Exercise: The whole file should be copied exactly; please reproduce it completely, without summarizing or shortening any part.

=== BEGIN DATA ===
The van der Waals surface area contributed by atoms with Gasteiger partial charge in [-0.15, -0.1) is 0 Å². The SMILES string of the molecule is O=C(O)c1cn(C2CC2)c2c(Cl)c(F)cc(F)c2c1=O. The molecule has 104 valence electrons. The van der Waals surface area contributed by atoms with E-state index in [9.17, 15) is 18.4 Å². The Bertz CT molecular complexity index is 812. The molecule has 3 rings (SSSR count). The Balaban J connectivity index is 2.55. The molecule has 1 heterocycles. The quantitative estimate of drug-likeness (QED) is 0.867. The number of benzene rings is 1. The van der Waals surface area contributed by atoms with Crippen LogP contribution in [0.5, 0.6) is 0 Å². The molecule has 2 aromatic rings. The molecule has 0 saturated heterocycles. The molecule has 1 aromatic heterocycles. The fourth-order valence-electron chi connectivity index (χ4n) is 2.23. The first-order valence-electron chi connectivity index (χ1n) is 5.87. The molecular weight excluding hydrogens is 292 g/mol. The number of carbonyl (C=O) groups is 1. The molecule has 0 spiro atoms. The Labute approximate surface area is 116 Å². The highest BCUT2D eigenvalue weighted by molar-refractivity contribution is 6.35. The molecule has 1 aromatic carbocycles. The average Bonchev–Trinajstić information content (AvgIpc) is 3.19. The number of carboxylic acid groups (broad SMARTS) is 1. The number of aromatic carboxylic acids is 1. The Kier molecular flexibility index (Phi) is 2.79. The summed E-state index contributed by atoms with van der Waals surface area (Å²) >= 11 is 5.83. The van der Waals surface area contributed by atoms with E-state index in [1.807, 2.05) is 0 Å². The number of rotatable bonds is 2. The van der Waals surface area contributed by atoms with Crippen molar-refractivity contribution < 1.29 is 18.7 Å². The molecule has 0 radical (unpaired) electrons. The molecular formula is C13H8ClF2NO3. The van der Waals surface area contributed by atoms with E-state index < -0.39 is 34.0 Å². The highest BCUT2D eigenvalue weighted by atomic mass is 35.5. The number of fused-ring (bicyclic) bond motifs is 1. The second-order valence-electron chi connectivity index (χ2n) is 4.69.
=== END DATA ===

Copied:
The van der Waals surface area contributed by atoms with Gasteiger partial charge in [-0.15, -0.1) is 0 Å². The SMILES string of the molecule is O=C(O)c1cn(C2CC2)c2c(Cl)c(F)cc(F)c2c1=O. The molecule has 104 valence electrons. The van der Waals surface area contributed by atoms with E-state index in [9.17, 15) is 18.4 Å². The Bertz CT molecular complexity index is 812. The molecule has 3 rings (SSSR count). The Balaban J connectivity index is 2.55. The molecule has 1 heterocycles. The quantitative estimate of drug-likeness (QED) is 0.867. The number of benzene rings is 1. The van der Waals surface area contributed by atoms with Crippen LogP contribution in [0.5, 0.6) is 0 Å². The molecule has 2 aromatic rings. The molecule has 0 saturated heterocycles. The molecule has 1 aromatic heterocycles. The fourth-order valence-electron chi connectivity index (χ4n) is 2.23. The first-order valence-electron chi connectivity index (χ1n) is 5.87. The molecular weight excluding hydrogens is 292 g/mol. The number of carbonyl (C=O) groups is 1. The molecule has 0 spiro atoms. The Labute approximate surface area is 116 Å². The highest BCUT2D eigenvalue weighted by molar-refractivity contribution is 6.35. The molecule has 1 aromatic carbocycles. The average Bonchev–Trinajstić information content (AvgIpc) is 3.19. The number of carboxylic acid groups (broad SMARTS) is 1. The number of aromatic carboxylic acids is 1. The Kier molecular flexibility index (Phi) is 2.79. The summed E-state index contributed by atoms with van der Waals surface area (Å²) >= 11 is 5.83. The van der Waals surface area contributed by atoms with E-state index in [1.807, 2.05) is 0 Å². The number of rotatable bonds is 2. The van der Waals surface area contributed by atoms with Crippen molar-refractivity contribution < 1.29 is 18.7 Å². The molecule has 0 radical (unpaired) electrons. The molecular formula is C13H8ClF2NO3. The van der Waals surface area contributed by atoms with E-state index < -0.39 is 34.0 Å². The highest BCUT2D eigenvalue weighted by atomic mass is 35.5. The number of fused-ring (bicyclic) bond motifs is 1. The second-order valence-electron chi connectivity index (χ2n) is 4.69.